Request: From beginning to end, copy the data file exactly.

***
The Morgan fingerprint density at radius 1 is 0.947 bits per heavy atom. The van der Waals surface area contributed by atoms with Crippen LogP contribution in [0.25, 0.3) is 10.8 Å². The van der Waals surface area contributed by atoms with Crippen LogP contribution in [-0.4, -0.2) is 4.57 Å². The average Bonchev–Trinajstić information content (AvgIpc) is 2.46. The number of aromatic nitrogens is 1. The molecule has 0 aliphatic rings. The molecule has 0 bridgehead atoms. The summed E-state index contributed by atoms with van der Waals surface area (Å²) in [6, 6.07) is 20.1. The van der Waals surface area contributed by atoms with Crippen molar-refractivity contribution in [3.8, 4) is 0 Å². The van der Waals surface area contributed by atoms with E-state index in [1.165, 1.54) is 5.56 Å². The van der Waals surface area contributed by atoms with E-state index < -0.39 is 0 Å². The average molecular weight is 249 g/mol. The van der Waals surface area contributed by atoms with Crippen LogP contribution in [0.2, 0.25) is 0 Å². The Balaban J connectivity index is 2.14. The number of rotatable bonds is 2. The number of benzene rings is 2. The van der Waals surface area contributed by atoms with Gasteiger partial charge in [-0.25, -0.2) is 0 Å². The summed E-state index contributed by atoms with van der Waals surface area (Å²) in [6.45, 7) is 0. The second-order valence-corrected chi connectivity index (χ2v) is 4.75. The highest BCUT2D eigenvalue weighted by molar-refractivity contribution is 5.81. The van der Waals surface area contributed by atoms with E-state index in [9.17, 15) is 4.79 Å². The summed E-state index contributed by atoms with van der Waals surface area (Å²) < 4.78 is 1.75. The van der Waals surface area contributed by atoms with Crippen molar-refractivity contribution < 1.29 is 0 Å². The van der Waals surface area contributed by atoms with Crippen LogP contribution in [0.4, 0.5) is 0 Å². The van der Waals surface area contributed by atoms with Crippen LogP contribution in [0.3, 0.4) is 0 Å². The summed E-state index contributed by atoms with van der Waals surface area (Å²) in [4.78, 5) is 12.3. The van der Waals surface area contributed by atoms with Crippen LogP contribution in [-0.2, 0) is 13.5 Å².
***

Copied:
The Morgan fingerprint density at radius 1 is 0.947 bits per heavy atom. The van der Waals surface area contributed by atoms with Crippen LogP contribution in [0.25, 0.3) is 10.8 Å². The van der Waals surface area contributed by atoms with Crippen LogP contribution in [-0.4, -0.2) is 4.57 Å². The average Bonchev–Trinajstić information content (AvgIpc) is 2.46. The number of aromatic nitrogens is 1. The molecule has 0 aliphatic rings. The molecule has 0 bridgehead atoms. The summed E-state index contributed by atoms with van der Waals surface area (Å²) in [6, 6.07) is 20.1. The van der Waals surface area contributed by atoms with Crippen molar-refractivity contribution in [3.8, 4) is 0 Å². The van der Waals surface area contributed by atoms with E-state index in [1.165, 1.54) is 5.56 Å². The van der Waals surface area contributed by atoms with E-state index < -0.39 is 0 Å². The average molecular weight is 249 g/mol. The van der Waals surface area contributed by atoms with Crippen LogP contribution in [0.2, 0.25) is 0 Å². The Balaban J connectivity index is 2.14. The number of rotatable bonds is 2. The number of benzene rings is 2. The van der Waals surface area contributed by atoms with Gasteiger partial charge in [-0.25, -0.2) is 0 Å². The summed E-state index contributed by atoms with van der Waals surface area (Å²) in [6.45, 7) is 0. The second-order valence-corrected chi connectivity index (χ2v) is 4.75. The highest BCUT2D eigenvalue weighted by molar-refractivity contribution is 5.81. The van der Waals surface area contributed by atoms with E-state index in [9.17, 15) is 4.79 Å². The summed E-state index contributed by atoms with van der Waals surface area (Å²) < 4.78 is 1.75. The van der Waals surface area contributed by atoms with Crippen molar-refractivity contribution < 1.29 is 0 Å². The van der Waals surface area contributed by atoms with Crippen LogP contribution in [0.4, 0.5) is 0 Å². The van der Waals surface area contributed by atoms with Crippen LogP contribution in [0.3, 0.4) is 0 Å². The summed E-state index contributed by atoms with van der Waals surface area (Å²) in [4.78, 5) is 12.3. The van der Waals surface area contributed by atoms with Crippen LogP contribution in [-0.2, 0) is 13.5 Å².